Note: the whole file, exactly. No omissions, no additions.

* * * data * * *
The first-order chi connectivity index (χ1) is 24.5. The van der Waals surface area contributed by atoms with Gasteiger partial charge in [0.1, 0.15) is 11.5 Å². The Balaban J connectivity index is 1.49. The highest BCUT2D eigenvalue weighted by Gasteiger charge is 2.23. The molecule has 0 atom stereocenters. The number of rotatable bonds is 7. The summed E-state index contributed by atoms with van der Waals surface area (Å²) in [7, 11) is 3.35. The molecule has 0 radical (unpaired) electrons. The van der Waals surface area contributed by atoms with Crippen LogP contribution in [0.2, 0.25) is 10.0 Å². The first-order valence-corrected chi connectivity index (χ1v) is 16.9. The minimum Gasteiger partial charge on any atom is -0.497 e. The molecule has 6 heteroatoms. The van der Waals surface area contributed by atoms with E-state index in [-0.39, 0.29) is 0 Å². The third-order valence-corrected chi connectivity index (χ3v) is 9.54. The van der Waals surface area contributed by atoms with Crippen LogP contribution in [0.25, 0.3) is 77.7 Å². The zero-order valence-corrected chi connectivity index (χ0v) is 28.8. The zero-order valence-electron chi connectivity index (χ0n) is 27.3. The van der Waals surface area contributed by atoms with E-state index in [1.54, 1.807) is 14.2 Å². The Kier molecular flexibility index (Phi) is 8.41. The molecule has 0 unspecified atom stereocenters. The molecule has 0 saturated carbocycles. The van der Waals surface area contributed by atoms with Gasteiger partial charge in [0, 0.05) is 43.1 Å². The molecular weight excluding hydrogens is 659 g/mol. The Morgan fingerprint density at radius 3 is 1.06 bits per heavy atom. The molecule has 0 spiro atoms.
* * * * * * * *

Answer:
The first-order chi connectivity index (χ1) is 24.5. The van der Waals surface area contributed by atoms with Gasteiger partial charge in [0.1, 0.15) is 11.5 Å². The Balaban J connectivity index is 1.49. The highest BCUT2D eigenvalue weighted by Gasteiger charge is 2.23. The molecule has 0 atom stereocenters. The number of rotatable bonds is 7. The summed E-state index contributed by atoms with van der Waals surface area (Å²) in [7, 11) is 3.35. The molecule has 0 radical (unpaired) electrons. The van der Waals surface area contributed by atoms with Crippen LogP contribution in [0.2, 0.25) is 10.0 Å². The first-order valence-corrected chi connectivity index (χ1v) is 16.9. The minimum Gasteiger partial charge on any atom is -0.497 e. The molecule has 6 heteroatoms. The van der Waals surface area contributed by atoms with E-state index in [-0.39, 0.29) is 0 Å². The third-order valence-corrected chi connectivity index (χ3v) is 9.54. The van der Waals surface area contributed by atoms with Crippen LogP contribution in [0.25, 0.3) is 77.7 Å². The zero-order valence-corrected chi connectivity index (χ0v) is 28.8. The zero-order valence-electron chi connectivity index (χ0n) is 27.3. The van der Waals surface area contributed by atoms with E-state index in [1.54, 1.807) is 14.2 Å². The Kier molecular flexibility index (Phi) is 8.41. The molecule has 0 unspecified atom stereocenters. The molecule has 0 saturated carbocycles. The van der Waals surface area contributed by atoms with Gasteiger partial charge in [0, 0.05) is 43.1 Å². The molecular weight excluding hydrogens is 659 g/mol. The Morgan fingerprint density at radius 3 is 1.06 bits per heavy atom. The molecule has 0 spiro atoms.